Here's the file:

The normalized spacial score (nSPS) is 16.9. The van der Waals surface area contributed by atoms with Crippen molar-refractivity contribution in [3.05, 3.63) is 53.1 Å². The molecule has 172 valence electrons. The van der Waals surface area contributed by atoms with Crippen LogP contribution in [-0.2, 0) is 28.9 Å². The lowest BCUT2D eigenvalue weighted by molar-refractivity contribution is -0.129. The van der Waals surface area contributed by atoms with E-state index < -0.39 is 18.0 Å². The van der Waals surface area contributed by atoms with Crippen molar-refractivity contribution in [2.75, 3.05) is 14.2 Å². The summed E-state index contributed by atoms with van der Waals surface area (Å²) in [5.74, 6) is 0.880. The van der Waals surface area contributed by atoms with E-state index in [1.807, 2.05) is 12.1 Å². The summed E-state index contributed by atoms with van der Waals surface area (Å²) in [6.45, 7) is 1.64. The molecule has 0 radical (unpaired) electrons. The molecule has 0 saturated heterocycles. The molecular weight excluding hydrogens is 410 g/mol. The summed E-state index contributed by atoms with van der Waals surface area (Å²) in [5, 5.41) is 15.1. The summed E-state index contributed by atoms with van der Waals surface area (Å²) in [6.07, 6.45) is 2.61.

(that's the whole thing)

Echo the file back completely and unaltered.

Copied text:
The normalized spacial score (nSPS) is 16.9. The van der Waals surface area contributed by atoms with Crippen molar-refractivity contribution in [3.05, 3.63) is 53.1 Å². The molecule has 172 valence electrons. The van der Waals surface area contributed by atoms with Crippen LogP contribution in [-0.2, 0) is 28.9 Å². The lowest BCUT2D eigenvalue weighted by molar-refractivity contribution is -0.129. The van der Waals surface area contributed by atoms with E-state index < -0.39 is 18.0 Å². The van der Waals surface area contributed by atoms with Crippen molar-refractivity contribution in [2.75, 3.05) is 14.2 Å². The summed E-state index contributed by atoms with van der Waals surface area (Å²) in [5.74, 6) is 0.880. The van der Waals surface area contributed by atoms with E-state index in [1.807, 2.05) is 12.1 Å². The summed E-state index contributed by atoms with van der Waals surface area (Å²) in [6.45, 7) is 1.64. The molecule has 0 radical (unpaired) electrons. The molecule has 0 saturated heterocycles. The molecular weight excluding hydrogens is 410 g/mol. The summed E-state index contributed by atoms with van der Waals surface area (Å²) in [5, 5.41) is 15.1. The summed E-state index contributed by atoms with van der Waals surface area (Å²) in [6.07, 6.45) is 2.61.